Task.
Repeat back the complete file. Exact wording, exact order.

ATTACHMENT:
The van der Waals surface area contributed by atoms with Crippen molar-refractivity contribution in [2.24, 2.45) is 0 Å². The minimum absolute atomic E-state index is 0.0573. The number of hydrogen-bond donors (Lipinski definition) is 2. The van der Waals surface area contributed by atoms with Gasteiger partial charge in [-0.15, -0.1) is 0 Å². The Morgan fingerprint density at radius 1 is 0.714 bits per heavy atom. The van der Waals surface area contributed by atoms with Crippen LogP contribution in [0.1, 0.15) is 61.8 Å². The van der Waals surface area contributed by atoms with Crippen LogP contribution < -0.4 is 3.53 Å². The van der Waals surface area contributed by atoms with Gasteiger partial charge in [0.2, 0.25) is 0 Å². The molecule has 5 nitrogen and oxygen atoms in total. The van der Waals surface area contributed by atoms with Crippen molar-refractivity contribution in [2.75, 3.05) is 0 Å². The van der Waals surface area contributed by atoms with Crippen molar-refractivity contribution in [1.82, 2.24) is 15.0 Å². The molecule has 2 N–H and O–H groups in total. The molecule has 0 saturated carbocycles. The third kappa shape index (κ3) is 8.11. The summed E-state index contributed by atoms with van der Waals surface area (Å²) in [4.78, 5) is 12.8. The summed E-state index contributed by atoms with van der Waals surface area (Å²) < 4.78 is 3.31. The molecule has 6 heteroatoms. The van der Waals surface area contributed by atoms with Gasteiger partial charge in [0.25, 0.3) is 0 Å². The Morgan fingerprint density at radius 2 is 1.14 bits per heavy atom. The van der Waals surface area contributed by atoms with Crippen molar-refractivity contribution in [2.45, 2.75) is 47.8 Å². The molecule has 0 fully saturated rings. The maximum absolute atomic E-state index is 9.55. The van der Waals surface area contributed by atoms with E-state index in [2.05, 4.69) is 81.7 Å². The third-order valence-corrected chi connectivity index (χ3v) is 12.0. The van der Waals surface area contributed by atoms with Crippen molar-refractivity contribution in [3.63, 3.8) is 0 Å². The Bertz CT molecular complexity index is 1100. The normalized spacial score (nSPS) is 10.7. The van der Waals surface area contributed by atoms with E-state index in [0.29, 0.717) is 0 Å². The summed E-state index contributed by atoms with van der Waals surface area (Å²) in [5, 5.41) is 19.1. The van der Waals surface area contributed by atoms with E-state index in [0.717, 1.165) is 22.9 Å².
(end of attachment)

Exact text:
The van der Waals surface area contributed by atoms with Crippen molar-refractivity contribution in [2.24, 2.45) is 0 Å². The minimum absolute atomic E-state index is 0.0573. The number of hydrogen-bond donors (Lipinski definition) is 2. The van der Waals surface area contributed by atoms with Gasteiger partial charge in [-0.15, -0.1) is 0 Å². The Morgan fingerprint density at radius 1 is 0.714 bits per heavy atom. The van der Waals surface area contributed by atoms with Crippen LogP contribution in [0.1, 0.15) is 61.8 Å². The van der Waals surface area contributed by atoms with Crippen LogP contribution < -0.4 is 3.53 Å². The van der Waals surface area contributed by atoms with Gasteiger partial charge in [0.2, 0.25) is 0 Å². The molecule has 5 nitrogen and oxygen atoms in total. The van der Waals surface area contributed by atoms with Crippen molar-refractivity contribution in [2.75, 3.05) is 0 Å². The van der Waals surface area contributed by atoms with Crippen molar-refractivity contribution in [1.82, 2.24) is 15.0 Å². The molecule has 2 N–H and O–H groups in total. The molecule has 0 saturated carbocycles. The third kappa shape index (κ3) is 8.11. The summed E-state index contributed by atoms with van der Waals surface area (Å²) in [4.78, 5) is 12.8. The summed E-state index contributed by atoms with van der Waals surface area (Å²) < 4.78 is 3.31. The molecule has 6 heteroatoms. The van der Waals surface area contributed by atoms with Gasteiger partial charge in [0.25, 0.3) is 0 Å². The Morgan fingerprint density at radius 2 is 1.14 bits per heavy atom. The van der Waals surface area contributed by atoms with Crippen molar-refractivity contribution in [2.45, 2.75) is 47.8 Å². The molecule has 0 fully saturated rings. The maximum absolute atomic E-state index is 9.55. The van der Waals surface area contributed by atoms with E-state index in [2.05, 4.69) is 81.7 Å². The third-order valence-corrected chi connectivity index (χ3v) is 12.0. The van der Waals surface area contributed by atoms with Crippen molar-refractivity contribution in [3.63, 3.8) is 0 Å². The Bertz CT molecular complexity index is 1100. The normalized spacial score (nSPS) is 10.7. The van der Waals surface area contributed by atoms with E-state index in [0.29, 0.717) is 0 Å². The summed E-state index contributed by atoms with van der Waals surface area (Å²) in [5, 5.41) is 19.1. The van der Waals surface area contributed by atoms with E-state index in [0.717, 1.165) is 22.9 Å².